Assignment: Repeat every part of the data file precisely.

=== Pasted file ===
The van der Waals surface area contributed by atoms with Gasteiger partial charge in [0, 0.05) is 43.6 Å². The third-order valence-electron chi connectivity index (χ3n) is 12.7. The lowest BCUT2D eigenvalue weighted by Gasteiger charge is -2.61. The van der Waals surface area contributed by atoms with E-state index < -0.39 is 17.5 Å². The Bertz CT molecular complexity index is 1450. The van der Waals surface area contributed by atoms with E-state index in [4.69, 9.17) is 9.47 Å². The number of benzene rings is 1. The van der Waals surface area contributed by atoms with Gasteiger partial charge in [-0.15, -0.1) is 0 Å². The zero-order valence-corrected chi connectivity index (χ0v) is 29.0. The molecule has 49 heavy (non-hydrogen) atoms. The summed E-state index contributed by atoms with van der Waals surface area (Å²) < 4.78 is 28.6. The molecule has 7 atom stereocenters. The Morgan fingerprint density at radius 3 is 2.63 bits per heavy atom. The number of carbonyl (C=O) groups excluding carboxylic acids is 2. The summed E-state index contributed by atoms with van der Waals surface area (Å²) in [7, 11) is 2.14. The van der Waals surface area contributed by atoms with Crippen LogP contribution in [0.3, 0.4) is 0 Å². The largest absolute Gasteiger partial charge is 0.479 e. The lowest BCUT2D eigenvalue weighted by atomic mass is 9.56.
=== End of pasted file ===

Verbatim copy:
The van der Waals surface area contributed by atoms with Gasteiger partial charge in [0, 0.05) is 43.6 Å². The third-order valence-electron chi connectivity index (χ3n) is 12.7. The lowest BCUT2D eigenvalue weighted by Gasteiger charge is -2.61. The van der Waals surface area contributed by atoms with E-state index < -0.39 is 17.5 Å². The Bertz CT molecular complexity index is 1450. The van der Waals surface area contributed by atoms with E-state index in [4.69, 9.17) is 9.47 Å². The number of benzene rings is 1. The van der Waals surface area contributed by atoms with Gasteiger partial charge in [-0.15, -0.1) is 0 Å². The zero-order valence-corrected chi connectivity index (χ0v) is 29.0. The molecule has 49 heavy (non-hydrogen) atoms. The summed E-state index contributed by atoms with van der Waals surface area (Å²) < 4.78 is 28.6. The molecule has 7 atom stereocenters. The Morgan fingerprint density at radius 3 is 2.63 bits per heavy atom. The number of carbonyl (C=O) groups excluding carboxylic acids is 2. The summed E-state index contributed by atoms with van der Waals surface area (Å²) in [7, 11) is 2.14. The van der Waals surface area contributed by atoms with Crippen LogP contribution in [0.3, 0.4) is 0 Å². The largest absolute Gasteiger partial charge is 0.479 e. The lowest BCUT2D eigenvalue weighted by atomic mass is 9.56.